Revisiting Reweighted Wake-Sleep

05/26/2018 ∙ by Tuan Anh Le, et al. ∙ 0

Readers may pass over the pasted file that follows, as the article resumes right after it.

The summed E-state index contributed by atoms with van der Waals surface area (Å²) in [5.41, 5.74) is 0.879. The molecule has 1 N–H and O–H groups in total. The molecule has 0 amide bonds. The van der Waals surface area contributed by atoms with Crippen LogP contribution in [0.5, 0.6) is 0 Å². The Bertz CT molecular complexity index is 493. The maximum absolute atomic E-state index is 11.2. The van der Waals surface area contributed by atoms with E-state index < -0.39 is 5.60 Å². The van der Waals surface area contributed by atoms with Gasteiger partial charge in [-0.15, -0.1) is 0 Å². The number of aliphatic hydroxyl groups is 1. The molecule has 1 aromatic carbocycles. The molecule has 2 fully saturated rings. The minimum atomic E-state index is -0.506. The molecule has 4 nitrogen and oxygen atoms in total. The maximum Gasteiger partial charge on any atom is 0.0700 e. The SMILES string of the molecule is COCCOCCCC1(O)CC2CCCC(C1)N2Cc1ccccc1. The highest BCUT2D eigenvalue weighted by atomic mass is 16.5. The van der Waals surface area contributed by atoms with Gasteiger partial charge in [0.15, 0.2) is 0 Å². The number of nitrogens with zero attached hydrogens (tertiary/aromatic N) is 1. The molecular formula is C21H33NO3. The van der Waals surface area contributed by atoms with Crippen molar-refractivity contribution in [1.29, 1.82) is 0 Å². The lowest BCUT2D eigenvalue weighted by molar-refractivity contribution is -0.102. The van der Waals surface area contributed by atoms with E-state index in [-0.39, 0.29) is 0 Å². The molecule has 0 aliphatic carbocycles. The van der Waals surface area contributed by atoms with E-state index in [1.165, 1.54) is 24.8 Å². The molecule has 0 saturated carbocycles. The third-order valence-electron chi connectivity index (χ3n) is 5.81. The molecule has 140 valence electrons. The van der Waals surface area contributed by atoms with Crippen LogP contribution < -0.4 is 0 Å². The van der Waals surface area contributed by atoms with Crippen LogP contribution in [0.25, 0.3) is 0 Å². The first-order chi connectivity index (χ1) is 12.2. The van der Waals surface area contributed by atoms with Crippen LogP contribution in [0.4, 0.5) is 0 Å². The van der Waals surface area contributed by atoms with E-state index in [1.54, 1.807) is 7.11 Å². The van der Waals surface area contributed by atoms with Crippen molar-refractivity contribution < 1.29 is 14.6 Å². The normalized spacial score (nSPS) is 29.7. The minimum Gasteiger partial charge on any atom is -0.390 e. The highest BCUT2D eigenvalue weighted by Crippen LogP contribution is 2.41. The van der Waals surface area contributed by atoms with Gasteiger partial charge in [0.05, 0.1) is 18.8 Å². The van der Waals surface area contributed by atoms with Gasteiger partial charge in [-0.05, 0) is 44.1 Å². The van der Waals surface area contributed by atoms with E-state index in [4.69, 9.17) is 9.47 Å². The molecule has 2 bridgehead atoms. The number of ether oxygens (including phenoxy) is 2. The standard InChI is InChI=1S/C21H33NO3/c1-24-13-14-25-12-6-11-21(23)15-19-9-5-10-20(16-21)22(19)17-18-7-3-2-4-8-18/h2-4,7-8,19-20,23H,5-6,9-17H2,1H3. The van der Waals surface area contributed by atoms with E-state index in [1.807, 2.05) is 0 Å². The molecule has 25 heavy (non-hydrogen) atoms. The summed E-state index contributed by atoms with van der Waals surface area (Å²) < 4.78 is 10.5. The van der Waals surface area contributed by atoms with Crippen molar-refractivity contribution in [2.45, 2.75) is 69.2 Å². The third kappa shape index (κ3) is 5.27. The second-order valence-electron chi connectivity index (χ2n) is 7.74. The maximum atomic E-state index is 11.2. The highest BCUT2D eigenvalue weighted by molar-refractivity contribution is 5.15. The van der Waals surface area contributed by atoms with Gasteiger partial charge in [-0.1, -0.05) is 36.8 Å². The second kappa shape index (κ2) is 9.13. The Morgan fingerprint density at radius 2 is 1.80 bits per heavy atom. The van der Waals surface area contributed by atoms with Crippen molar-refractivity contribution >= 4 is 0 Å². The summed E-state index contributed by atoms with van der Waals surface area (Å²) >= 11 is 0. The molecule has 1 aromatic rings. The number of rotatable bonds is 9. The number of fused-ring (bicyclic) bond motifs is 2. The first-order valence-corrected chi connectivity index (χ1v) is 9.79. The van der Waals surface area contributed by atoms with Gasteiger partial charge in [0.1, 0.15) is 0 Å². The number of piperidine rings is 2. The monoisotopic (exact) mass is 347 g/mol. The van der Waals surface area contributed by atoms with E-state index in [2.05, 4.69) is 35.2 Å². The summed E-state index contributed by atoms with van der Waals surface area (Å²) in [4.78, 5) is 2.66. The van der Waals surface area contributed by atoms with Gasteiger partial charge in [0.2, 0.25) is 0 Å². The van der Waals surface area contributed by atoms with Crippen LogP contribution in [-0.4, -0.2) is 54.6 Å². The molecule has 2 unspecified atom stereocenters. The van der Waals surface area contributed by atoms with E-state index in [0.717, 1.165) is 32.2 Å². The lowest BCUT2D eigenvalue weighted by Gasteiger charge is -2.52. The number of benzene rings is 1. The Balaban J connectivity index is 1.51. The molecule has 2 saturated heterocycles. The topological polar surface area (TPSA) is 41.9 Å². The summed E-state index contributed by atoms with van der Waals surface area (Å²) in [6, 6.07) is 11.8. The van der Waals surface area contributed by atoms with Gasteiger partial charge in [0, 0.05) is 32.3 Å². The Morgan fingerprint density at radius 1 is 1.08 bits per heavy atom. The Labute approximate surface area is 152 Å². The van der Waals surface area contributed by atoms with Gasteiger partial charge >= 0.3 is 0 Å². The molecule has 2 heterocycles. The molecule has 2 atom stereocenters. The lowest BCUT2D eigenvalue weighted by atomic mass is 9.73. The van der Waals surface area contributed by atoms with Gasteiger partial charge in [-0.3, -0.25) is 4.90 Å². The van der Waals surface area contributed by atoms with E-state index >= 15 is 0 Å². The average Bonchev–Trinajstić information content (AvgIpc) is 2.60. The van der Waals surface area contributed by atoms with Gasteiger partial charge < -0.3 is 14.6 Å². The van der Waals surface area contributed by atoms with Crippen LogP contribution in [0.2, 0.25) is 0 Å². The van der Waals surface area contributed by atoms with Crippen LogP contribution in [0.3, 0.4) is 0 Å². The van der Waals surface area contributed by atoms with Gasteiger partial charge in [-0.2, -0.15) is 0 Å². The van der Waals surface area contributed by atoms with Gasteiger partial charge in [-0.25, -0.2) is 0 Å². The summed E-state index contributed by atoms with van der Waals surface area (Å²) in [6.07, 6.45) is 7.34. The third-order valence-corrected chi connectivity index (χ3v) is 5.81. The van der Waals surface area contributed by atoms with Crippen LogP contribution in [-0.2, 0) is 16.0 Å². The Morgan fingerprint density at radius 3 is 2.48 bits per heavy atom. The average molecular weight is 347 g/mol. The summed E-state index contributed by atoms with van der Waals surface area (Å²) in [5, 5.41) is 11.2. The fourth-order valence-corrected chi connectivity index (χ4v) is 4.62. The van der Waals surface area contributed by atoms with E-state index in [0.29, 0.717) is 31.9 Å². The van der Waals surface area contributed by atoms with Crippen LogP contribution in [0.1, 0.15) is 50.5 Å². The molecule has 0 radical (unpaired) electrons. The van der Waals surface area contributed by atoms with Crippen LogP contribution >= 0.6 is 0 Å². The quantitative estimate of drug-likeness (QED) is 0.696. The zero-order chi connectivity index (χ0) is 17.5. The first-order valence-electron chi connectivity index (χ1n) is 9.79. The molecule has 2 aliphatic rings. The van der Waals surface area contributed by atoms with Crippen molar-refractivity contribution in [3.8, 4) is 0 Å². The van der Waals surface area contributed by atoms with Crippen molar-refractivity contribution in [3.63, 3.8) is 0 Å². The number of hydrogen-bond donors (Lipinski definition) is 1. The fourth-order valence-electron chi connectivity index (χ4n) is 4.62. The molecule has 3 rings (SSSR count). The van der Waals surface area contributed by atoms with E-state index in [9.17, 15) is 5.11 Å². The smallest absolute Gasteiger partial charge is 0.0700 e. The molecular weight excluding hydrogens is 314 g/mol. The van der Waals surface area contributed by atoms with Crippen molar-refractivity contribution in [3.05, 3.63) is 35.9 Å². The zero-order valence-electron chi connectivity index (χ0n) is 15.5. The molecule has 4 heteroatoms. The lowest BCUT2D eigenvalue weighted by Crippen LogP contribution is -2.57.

Discrete latent-variable models, while applicable in a variety of settings, can often be difficult to learn. Sampling discrete latent variables can result in high-variance gradient estimators for two primary reasons: 1. branching on the samples within the model, and 2. the lack of a pathwise derivative for the samples. While current state-of-the-art methods employ control-variate schemes for the former and continuous-relaxation methods for the latter, their utility is limited by the complexities of implementing and training effective control-variate schemes and the necessity of evaluating (potentially exponentially) many branch paths in the model. Here, we revisit the reweighted wake-sleep (RWS) (Bornschein and Bengio, 2015) algorithm, and through extensive evaluations, show that it circumvents both these issues, outperforming current state-of-the-art methods in learning discrete latent-variable models. Moreover, we observe that, unlike the importance weighted autoencoder, RWS learns better models and inference networks with increasing numbers of particles, and that its benefits extend to continuous latent-variable models as well. Our results suggest that RWS is a competitive, often preferable, alternative for learning deep generative models.



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